Feeling like the hole in the doughnut
A while back in a healing session I had a client who told me in sheer disgust and anguish that she felt like she would never amount to anything, for her whole life she had felt she was the “Hole in the Doughnut”!
"You know," she said through her tears, "I feel like an empty space, like I am nothing!"
The emptiness of these moments felt substantial and forbidding, and the anxiety of separation from herself was something she couldn't deny in her body. Her pulse would escalate and she would withdraw from life feeling paranoid, estranged from everyone and everything.
Talking through this pain she got to understand that this feeling of being nothing was a belief she had held about herself that wasn't actually true, yet felt she had been carrying it for what seemed like an eternity.
The belief seemed real because every so often, when she became overwhelmed, or her life dipped and she contracted, feeling lost and outside of herself, these familiar thoughts of self-doubt and self-loathing would cycle back around to trouble and torment her. She would be engulfed in the hole. She believed these intruding thoughts were actually genuine and true to life, and in these moments she became architect and designer of a virtual reality, manifesting feeling isolated and empty.
However, through her healing, what she came to realise was that all of these experiences were self-created from a collection of negative thoughts that she accessed whilst disconnected from herself, and thus were bereft of her true wise self.
Believe it or not, how sad and empty people feel is a very common theme in counselling.
What is striking is the serial nature and ‘sameness’ of these thoughts when people lose their way, or become estranged from themselves and their natural flow.
From a health practitioner's point of view, the inner cry from most individuals – if you listen to and feel the bigger picture – is that people don't feel they 'fit in'; they are longing to 'belong'. Our statistics worldwide on depression, anxiety and suicide speak very loudly to this problem. Even people living in the seeming ‘comfort’ of long-term relationships are experiencing this disconnect!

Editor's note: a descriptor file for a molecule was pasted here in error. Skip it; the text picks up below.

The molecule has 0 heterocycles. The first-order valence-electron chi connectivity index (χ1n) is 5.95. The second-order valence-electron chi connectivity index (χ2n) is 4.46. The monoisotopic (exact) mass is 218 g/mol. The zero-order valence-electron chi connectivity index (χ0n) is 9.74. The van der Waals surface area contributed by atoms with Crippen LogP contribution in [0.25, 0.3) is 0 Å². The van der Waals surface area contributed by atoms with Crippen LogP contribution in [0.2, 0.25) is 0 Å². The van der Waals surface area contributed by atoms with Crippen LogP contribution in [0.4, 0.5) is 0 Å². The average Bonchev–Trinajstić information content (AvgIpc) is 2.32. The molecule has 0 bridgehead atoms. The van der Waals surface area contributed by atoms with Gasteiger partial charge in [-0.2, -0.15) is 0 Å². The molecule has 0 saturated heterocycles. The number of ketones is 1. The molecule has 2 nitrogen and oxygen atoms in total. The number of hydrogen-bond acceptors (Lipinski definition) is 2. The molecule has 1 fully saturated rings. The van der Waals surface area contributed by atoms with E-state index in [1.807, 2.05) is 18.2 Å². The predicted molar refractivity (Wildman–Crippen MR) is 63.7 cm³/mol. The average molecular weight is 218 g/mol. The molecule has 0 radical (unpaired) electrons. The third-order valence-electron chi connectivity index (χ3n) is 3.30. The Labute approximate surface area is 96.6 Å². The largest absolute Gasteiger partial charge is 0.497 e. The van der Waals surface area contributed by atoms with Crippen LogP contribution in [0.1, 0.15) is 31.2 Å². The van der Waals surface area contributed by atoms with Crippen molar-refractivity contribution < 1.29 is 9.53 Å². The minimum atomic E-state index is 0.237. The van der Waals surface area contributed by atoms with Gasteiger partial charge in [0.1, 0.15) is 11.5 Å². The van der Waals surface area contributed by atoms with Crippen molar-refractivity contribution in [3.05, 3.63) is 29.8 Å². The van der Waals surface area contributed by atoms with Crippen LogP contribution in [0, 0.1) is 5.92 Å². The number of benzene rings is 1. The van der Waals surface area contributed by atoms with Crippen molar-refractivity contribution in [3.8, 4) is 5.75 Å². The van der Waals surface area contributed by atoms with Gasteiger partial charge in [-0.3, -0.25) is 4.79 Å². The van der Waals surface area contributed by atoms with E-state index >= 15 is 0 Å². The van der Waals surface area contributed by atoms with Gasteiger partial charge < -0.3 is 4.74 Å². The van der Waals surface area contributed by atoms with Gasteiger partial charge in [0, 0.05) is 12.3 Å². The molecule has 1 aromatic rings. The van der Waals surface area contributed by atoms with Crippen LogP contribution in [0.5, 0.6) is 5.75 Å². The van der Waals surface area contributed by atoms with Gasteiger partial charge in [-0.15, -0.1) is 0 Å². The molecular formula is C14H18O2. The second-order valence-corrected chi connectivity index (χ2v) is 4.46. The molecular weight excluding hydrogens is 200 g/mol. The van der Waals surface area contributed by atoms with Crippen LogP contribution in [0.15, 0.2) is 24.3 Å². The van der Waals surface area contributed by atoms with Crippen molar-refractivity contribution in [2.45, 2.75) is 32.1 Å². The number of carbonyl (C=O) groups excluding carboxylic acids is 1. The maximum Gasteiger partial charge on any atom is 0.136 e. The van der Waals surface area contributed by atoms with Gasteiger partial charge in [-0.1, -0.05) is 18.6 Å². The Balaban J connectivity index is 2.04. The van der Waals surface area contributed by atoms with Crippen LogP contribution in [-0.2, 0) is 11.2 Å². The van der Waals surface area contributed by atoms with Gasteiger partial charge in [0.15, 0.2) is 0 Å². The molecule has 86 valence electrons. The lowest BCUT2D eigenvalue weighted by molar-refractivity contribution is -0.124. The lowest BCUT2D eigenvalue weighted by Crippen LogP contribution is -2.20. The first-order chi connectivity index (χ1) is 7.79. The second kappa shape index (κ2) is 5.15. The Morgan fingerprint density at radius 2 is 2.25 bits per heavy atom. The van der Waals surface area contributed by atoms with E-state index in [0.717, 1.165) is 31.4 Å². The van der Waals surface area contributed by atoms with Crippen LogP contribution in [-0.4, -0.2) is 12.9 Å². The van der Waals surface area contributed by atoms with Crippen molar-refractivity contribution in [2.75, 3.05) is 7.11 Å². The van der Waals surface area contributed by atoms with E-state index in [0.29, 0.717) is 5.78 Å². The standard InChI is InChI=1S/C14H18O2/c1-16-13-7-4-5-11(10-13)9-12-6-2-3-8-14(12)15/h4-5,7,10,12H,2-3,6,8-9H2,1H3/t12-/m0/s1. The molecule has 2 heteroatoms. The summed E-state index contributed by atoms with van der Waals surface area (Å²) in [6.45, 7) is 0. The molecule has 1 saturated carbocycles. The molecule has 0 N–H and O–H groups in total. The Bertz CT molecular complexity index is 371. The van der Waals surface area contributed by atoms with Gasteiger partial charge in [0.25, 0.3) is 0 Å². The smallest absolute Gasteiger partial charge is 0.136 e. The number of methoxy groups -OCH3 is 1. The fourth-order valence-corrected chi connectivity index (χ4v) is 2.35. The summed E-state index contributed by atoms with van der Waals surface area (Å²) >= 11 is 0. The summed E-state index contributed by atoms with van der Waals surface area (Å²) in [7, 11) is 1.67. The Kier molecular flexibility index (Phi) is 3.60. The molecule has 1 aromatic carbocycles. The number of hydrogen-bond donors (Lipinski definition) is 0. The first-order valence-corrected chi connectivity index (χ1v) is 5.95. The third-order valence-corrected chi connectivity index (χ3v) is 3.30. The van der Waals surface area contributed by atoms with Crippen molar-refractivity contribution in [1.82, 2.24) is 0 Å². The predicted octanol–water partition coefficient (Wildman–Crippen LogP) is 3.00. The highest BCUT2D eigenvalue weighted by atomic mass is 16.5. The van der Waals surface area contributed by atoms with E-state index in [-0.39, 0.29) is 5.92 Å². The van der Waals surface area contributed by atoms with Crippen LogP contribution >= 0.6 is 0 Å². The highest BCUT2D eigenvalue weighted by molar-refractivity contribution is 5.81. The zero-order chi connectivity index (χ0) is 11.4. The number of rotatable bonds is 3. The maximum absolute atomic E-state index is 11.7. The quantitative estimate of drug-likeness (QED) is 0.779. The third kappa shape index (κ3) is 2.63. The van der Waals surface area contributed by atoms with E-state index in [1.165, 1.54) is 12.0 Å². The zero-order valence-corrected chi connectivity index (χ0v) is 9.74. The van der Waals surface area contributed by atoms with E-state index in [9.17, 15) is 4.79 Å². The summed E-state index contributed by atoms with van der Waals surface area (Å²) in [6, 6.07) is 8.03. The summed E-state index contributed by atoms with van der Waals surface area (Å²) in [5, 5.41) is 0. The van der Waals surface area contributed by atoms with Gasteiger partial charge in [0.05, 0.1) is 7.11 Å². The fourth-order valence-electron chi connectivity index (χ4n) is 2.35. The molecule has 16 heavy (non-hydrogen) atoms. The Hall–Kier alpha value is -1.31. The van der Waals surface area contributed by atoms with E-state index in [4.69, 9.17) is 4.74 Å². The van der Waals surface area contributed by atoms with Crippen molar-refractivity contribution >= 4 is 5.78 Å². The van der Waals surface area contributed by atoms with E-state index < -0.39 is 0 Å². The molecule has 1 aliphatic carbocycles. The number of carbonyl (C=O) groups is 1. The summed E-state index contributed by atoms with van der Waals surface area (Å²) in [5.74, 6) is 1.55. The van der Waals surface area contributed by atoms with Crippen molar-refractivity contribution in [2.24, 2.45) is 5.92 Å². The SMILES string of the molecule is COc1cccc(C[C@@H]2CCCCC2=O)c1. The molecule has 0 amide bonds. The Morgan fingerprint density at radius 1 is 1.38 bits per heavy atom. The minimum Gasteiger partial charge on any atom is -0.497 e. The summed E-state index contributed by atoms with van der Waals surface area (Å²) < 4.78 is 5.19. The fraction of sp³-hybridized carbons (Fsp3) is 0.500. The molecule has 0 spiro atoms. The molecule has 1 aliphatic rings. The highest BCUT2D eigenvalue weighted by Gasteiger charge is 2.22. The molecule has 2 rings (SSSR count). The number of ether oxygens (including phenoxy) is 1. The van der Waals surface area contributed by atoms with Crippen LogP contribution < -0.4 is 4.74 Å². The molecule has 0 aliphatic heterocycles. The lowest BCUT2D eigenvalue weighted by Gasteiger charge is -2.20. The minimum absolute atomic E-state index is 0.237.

When people are submerged in this state of emptiness, they seem to be being fed the same thoughts – thoughts that ‘they are not enough’, and that ‘they are alone in the world, not feeling understood’, and from this place of unworthiness they feel an urge or need to strive, prove or provide evidence to support why they should be accepted, relevant, appreciated and valued to be here, or conversely they feel paralysed, do nothing, go into a state of inertia and slide further into giving up on themselves.
There seems to be a way we are living that is hard-wired for us to descend to the emptiness when we say ‘yes’ to disconnection. It is a chip, chip, chipping away at our intimacy with ourselves, a battle we are tempted into and eventually lose, almost certainly guaranteeing us being swallowed up in a hollow of separation if we don't have the inner self confidence, or the awareness and resolve to come back to connection with ourselves and feeling whole.
Serge Benhayon, founder of the modality Sacred Esoteric Healing, which is a tool to support the person back to re-connecting with their true essence, has offered very simply,
"Emptiness is the inability to be you"[i]
If this is true, then the obvious highway out of the emptiness is that of re-acquainting ourselves with who we really are and no holds barred expressing that.
To feel we have a hole inside is merely a thought which is a lie that we succumb to, because in fact we all have the most profound and glorious centre, which is love, we just resist trusting and letting ourselves know this.
One of the things I love most about my job is being able to ask questions of people so that they share who they are, listening to their unique stories. Each person's story is so fascinating and deep, and they often don't sense how amazing they are until they begin to express the big picture of their life, their values and special qualities which are individual and outstanding to them.
In conversations like this I get to see people pause and reflect and begin to appreciate who they are, they open up and smile, their eyes brighten, they sit up straighter and feel a little more full in themselves.
As they remember who they are they allow their bodies to be occupied with loving thoughts of themselves, and, in revisiting their true nature, they begin to accept that there may be something special about them.
To feel like 'The Hole in the Doughnut' you have to deny knowing and being the greatness of who you are.